“On the south you can see the Dan, the Catawba, the Yadkin, and the Haw, breaking through the mighty mountains that appear in confused heaps, and piled on each other in almost every direction.
“Throughout the whole of this amazing and most extensive perspective, there is not the least feature or trace of art or improvement to be discovered.
“All are genuine effects of nature alone, and laid down on her most extended and grandest scale.
“Contemplating thereon fills the eye, engrosses the mind, and enlarges the soul.
“It totally absorbs the senses, overwhelms all the faculties, expands even the grandest ideas beyond all conception, and occasions you almost to forget that you are a human creature.”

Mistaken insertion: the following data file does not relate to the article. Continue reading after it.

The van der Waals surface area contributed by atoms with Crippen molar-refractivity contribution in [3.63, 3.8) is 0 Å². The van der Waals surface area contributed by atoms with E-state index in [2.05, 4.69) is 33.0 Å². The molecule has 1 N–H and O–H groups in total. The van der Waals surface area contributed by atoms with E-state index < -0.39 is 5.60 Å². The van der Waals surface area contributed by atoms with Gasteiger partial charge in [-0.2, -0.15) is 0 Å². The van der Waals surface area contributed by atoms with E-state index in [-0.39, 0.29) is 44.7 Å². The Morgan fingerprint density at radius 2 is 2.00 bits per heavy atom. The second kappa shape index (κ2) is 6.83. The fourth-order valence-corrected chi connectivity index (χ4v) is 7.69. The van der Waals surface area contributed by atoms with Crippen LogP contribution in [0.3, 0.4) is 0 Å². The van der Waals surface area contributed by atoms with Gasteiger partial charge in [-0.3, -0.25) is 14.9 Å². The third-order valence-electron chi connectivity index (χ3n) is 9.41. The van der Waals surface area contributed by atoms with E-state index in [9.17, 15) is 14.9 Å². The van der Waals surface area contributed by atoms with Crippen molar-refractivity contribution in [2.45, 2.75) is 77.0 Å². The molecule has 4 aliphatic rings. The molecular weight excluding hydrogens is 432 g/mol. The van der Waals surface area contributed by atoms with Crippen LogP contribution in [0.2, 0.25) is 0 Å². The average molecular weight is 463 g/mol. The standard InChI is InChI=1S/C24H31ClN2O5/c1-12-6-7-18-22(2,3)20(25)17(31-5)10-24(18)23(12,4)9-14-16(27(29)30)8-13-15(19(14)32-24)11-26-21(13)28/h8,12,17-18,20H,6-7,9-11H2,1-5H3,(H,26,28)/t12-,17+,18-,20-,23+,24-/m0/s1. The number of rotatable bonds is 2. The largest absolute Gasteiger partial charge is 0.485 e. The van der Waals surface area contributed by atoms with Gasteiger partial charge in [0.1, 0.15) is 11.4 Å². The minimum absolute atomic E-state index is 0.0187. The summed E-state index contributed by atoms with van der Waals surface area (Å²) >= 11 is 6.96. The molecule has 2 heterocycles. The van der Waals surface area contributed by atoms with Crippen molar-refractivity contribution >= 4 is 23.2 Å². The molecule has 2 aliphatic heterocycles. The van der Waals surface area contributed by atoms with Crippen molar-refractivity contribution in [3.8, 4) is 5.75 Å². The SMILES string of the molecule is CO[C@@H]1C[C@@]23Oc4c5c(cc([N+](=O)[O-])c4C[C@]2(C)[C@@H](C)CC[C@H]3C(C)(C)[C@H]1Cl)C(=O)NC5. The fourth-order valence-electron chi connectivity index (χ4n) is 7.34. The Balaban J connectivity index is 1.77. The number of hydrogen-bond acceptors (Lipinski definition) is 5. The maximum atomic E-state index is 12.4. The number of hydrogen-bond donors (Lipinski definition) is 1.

–Author, Loyalist, and British soldier John Ferdinand Dalziel Smyth describing the view after he and others climbed Wart Mountain in the Allegheny Mountains. This description is found in Smyth’s A Tour in the United States of America… (1784), an excerpt of which appears in Reading the Roots: American Nature Writing before Walden, edited by Michael P. Branch.